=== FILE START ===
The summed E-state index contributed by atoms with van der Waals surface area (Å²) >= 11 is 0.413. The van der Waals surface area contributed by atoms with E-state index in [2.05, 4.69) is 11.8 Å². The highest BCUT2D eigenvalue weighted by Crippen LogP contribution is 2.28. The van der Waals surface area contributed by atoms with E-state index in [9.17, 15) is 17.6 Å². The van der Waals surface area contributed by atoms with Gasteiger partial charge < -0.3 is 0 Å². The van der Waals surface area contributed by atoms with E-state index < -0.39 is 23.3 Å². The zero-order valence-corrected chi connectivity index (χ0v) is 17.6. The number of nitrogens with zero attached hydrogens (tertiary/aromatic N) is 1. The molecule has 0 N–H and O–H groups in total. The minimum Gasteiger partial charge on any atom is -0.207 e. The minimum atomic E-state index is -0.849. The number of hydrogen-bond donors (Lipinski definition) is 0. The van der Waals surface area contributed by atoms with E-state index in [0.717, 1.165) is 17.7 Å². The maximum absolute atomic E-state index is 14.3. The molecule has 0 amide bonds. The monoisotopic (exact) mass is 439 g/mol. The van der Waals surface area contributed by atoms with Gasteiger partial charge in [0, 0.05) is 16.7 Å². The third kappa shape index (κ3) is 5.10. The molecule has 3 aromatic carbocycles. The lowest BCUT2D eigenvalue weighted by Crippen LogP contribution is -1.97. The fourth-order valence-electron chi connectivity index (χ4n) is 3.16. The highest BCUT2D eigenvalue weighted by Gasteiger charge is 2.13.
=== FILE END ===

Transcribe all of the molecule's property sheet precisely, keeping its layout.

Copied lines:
The summed E-state index contributed by atoms with van der Waals surface area (Å²) >= 11 is 0.413. The van der Waals surface area contributed by atoms with E-state index in [2.05, 4.69) is 11.8 Å². The highest BCUT2D eigenvalue weighted by Crippen LogP contribution is 2.28. The van der Waals surface area contributed by atoms with E-state index in [9.17, 15) is 17.6 Å². The van der Waals surface area contributed by atoms with Gasteiger partial charge < -0.3 is 0 Å². The van der Waals surface area contributed by atoms with E-state index < -0.39 is 23.3 Å². The zero-order valence-corrected chi connectivity index (χ0v) is 17.6. The number of nitrogens with zero attached hydrogens (tertiary/aromatic N) is 1. The molecule has 0 N–H and O–H groups in total. The minimum Gasteiger partial charge on any atom is -0.207 e. The minimum atomic E-state index is -0.849. The number of hydrogen-bond donors (Lipinski definition) is 0. The van der Waals surface area contributed by atoms with E-state index in [0.717, 1.165) is 17.7 Å². The maximum absolute atomic E-state index is 14.3. The molecule has 0 amide bonds. The monoisotopic (exact) mass is 439 g/mol. The van der Waals surface area contributed by atoms with Gasteiger partial charge in [0, 0.05) is 16.7 Å². The third kappa shape index (κ3) is 5.10. The molecule has 3 aromatic carbocycles. The lowest BCUT2D eigenvalue weighted by Crippen LogP contribution is -1.97. The fourth-order valence-electron chi connectivity index (χ4n) is 3.16. The highest BCUT2D eigenvalue weighted by Gasteiger charge is 2.13.